My Disclaimer for laziness or permission to have fun?
I remember sitting poolside with my friend Romain at a crew hotel in Chennai in February 2016 – I was on the India part of my sabbatical leave from work, he was on a layover. He lived on Reunion Island at the time, I lived in Luxembourg, this was one of those serendipitous alignments of time and space for us to meet there and then.
And this is where he gave me one message I have been pondering and working with since.
‘You do not need to make a living out of everything you learn.’
See, I had just graduated from a one month yoga teacher training in Kerala.
I did this teacher training because I enjoyed yoga but found my actual practice unstable. I’ve defined myself as a somewhat ‘creative perfectionist’, which means I get excited by lots of things, and I hold myself back from doing things if I don’t know how to do them, or if I feel that they, or I, aren’t ready…
So the obvious thing to do if one doesn’t feel comfortable doing sun salutations alone in one’s living room is to take a few months off work, travel to India and learn all about the philosophy of yoga AND how to do the sun salutations… among many other moves and poses.
I now have a RYS – registered yoga school 200-hour yoga teacher certificate, I’ve done 108 sun salutations in a row more than once, I’ve massively evolved my practice and, like any true yogi…
I know that I know nothing.
However I do feel comfortable doing yoga in my living room now.
And while I didn’t have the intention to practice my yoga as a teacher, this certificate, coupled with witnessing my talented fellow training mates setting up courses around the world, did put out the evident questions: ‘What are you going to do with your new skills and knowledge? How are you going to share them?’ and of course:
‘How will you make money with your yoga?’
(at least enough to cover the training costs)
AS soon as I was home and full of fresh elan and deep desire to touch people with my newfound gift, I went out and bought yoga mats and blocks. Then it all slowed down when I had to do the stuff that I don’t enjoy, I half-heartedly researched what one needs ‘to do legally’ to be a teacher in Luxembourg (insurance? taxes?…) and thought about suitable locations and timings that align with my day job, it would be a bit of a struggle. Typical doubts came in as well, ‘so many people are such better yogis with way more experience than me’… and soon enough, my drive had quite organically… frizzled away, and my efforts on this project halted.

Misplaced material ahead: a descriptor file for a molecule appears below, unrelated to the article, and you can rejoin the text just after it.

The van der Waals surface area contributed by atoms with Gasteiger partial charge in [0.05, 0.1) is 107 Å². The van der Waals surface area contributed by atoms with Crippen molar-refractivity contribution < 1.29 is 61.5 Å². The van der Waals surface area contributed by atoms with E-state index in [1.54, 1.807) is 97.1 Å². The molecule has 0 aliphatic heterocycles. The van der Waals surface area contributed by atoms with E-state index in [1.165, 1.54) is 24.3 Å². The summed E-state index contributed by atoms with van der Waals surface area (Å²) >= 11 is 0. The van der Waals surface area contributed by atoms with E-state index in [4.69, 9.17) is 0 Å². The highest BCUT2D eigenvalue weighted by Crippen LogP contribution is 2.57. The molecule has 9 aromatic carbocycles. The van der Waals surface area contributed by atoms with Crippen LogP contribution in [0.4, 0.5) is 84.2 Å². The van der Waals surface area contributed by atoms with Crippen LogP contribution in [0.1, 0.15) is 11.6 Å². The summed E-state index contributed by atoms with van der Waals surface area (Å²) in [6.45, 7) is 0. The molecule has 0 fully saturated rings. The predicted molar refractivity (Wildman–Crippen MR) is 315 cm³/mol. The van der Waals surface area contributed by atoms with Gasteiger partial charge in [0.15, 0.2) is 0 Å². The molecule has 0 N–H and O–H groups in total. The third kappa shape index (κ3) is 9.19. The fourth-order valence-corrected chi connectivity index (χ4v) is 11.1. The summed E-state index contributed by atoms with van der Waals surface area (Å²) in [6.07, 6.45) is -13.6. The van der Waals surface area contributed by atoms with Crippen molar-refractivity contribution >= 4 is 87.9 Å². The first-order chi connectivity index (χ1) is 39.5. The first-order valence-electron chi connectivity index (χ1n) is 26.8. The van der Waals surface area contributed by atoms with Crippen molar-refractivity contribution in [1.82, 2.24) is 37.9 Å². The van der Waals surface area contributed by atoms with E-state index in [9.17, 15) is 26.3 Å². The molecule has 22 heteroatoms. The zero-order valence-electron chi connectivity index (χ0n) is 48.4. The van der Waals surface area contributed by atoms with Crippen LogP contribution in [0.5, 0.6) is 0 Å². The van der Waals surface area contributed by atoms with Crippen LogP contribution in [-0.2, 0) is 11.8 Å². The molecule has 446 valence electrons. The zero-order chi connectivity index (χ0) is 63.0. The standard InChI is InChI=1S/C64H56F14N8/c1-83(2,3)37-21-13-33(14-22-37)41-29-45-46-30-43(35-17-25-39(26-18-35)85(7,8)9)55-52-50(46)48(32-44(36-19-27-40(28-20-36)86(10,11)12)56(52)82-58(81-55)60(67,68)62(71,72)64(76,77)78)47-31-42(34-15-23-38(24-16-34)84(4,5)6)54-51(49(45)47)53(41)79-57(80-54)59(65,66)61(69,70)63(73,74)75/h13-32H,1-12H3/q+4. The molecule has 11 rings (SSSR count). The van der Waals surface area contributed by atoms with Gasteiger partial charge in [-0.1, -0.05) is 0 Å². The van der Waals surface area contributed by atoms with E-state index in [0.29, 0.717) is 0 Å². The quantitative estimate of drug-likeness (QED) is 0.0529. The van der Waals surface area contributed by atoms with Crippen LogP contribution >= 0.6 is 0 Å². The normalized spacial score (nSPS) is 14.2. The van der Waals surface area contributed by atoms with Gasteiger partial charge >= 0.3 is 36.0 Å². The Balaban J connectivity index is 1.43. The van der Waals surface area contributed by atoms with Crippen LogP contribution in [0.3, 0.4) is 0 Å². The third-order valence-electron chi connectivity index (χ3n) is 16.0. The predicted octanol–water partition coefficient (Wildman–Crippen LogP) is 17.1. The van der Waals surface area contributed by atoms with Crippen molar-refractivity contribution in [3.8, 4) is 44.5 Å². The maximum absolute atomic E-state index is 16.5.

For a while I beat myself up as being lazy and purposeless for not setting up my school, which seems to be the accepted response: ‘If you’re not working hard, you’re lazy.’
But that attitude of guilt really didn’t help me with my drive or creativity, and I’ve really worked hard at taking myself out of circumstances that made me feel ‘not good enough’.
SO what was going on here?
I enjoyed the yoga, I enjoyed the teaching… why wasn’t I doing it?
It started to dawn on me that maybe I plain enjoy the learning; it extends my horizons and my friend network, it colours my experience and fills my storytelling… and mostly, it gets my pride buzzing.
““Happiness,” wrote Yeats, “is neither virtue nor pleasure nor this thing nor that, but simply growth. We are happy when we are growing.”
Contemporary researchers make the same argument: that it isn’t goal attainment but the process of striving after goals—that is, growth—that brings happiness.”
― Gretchen Rubin,
One reads about these things – and I read this particular book in 2013, and many similar ones since – but the claims only really land when one truly feels them. And to me, this has been proving true.
I get a kick out of learning new stuff.
So here I was in Southern India, my curiosity was fed and… my curiosity was hungry for more.
See, there is a leadership model on stages of competence. It was brought to me on Day One of my coach training in November 2012.
1 – Unconscious incompetence – ‘I don’t know what I don’t know.’
(if I don’t know it’s out there, I can’t miss it)
2 – Conscious incompetence – ‘I know what I don’t know.’
(I know it’s out there, but I don’t have the competence of is – such as speaking a language; I know I don’t speak Japanese)
3 – Conscious competence – ‘I know what I know.’ (I speak and write English)
4 – Unconscious competence – ‘I intuitively know what I know.’
(when I drive my car I mostly don’t even realise that I am shifting gears when I do)
Where I was personally just then, in India in February 2016,
the Yoga Teacher Training had given me a taster for the intricacy that is the human body, and the magic that is the art of healing through connecting body, mind and soul.
My coaching and leadership skills had me dive into the often underused realms of mental power, and here I was now in front of this other thing we all have – and don’t seem to use to its full potential either: our body!
And I was suddenly very aware of how little I knew about the human body and anatomy.
Conscious incompetence is a driver for me…
Thoughts came up around taking up nursing, or medicine. I shared them with my dear Auntie Pam weeks before she passed away and at her hospital bed. She’d always been an eager supporter of my craziness, and I remember her whispering to me ‘You’d make a lovely nurse.‘ She would also always repeat to me that ‘it would be a shame if you didn’t use your skills, you are so talented.‘ She was, and still is, one of my angels and teachers, bless her (Read my post ‘Meandering about in Wonderland‘ for my thoughts on who we meet and why).
I’d often thought I’d quite like to know more about the caring side of humanity. I’d, actually, often seen myself as a flying doctor out in a faraway adventurous bush somewhere someday, though I am neither pilot nor doctor – I am a flight attendant and a mental coach, however, similar paths I say.
Back to my thought process at hand; because over time a lot of my most inspiring yoga teachers had also given little neck, head and foot massages during Savasana, and yoga retreats often include massage treatments, massage therapy seemed to be a rather logical next step for me, and most reachable as an introduction to human anatomy in the immediate present.
Also, massage is a very daily normal thing in India, like yoga, it is a part of the omnipresent Ayurvedic living.
And I was in India, massage was everywhere and so the flirt with massage began.
Once again, the thought alone on the rational level brought me further off whatever my track was: